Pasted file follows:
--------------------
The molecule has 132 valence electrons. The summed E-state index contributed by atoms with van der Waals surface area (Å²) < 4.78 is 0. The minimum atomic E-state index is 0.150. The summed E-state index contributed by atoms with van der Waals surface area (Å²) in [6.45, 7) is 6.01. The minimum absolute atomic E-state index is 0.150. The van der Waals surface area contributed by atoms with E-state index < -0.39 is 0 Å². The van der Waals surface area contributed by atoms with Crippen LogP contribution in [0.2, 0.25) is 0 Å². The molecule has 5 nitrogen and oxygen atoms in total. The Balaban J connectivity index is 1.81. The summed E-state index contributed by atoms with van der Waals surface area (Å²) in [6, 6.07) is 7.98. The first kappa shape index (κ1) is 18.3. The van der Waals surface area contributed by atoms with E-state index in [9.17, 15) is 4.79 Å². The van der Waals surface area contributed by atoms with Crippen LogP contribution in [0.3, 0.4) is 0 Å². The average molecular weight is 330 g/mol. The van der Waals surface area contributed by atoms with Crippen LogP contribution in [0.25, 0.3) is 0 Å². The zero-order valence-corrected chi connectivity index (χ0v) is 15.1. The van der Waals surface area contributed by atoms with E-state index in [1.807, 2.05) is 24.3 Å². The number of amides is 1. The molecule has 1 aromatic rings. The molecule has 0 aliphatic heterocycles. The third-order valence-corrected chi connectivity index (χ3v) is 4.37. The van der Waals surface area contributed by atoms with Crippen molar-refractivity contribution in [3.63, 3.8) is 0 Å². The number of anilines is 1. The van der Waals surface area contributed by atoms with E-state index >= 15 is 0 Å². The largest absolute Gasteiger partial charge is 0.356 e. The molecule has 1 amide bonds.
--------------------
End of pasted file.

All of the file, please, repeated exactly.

The molecule has 132 valence electrons. The summed E-state index contributed by atoms with van der Waals surface area (Å²) < 4.78 is 0. The minimum atomic E-state index is 0.150. The summed E-state index contributed by atoms with van der Waals surface area (Å²) in [6.45, 7) is 6.01. The minimum absolute atomic E-state index is 0.150. The van der Waals surface area contributed by atoms with E-state index < -0.39 is 0 Å². The van der Waals surface area contributed by atoms with Crippen LogP contribution in [0.2, 0.25) is 0 Å². The molecule has 5 nitrogen and oxygen atoms in total. The Balaban J connectivity index is 1.81. The summed E-state index contributed by atoms with van der Waals surface area (Å²) in [6, 6.07) is 7.98. The first kappa shape index (κ1) is 18.3. The van der Waals surface area contributed by atoms with E-state index in [9.17, 15) is 4.79 Å². The van der Waals surface area contributed by atoms with Crippen LogP contribution in [0.3, 0.4) is 0 Å². The average molecular weight is 330 g/mol. The van der Waals surface area contributed by atoms with Crippen LogP contribution in [0.25, 0.3) is 0 Å². The zero-order valence-corrected chi connectivity index (χ0v) is 15.1. The van der Waals surface area contributed by atoms with E-state index in [1.807, 2.05) is 24.3 Å². The number of amides is 1. The molecule has 1 aromatic rings. The molecule has 0 aliphatic heterocycles. The third-order valence-corrected chi connectivity index (χ3v) is 4.37. The van der Waals surface area contributed by atoms with Crippen molar-refractivity contribution in [3.63, 3.8) is 0 Å². The number of anilines is 1. The van der Waals surface area contributed by atoms with E-state index >= 15 is 0 Å². The largest absolute Gasteiger partial charge is 0.356 e. The molecule has 1 amide bonds.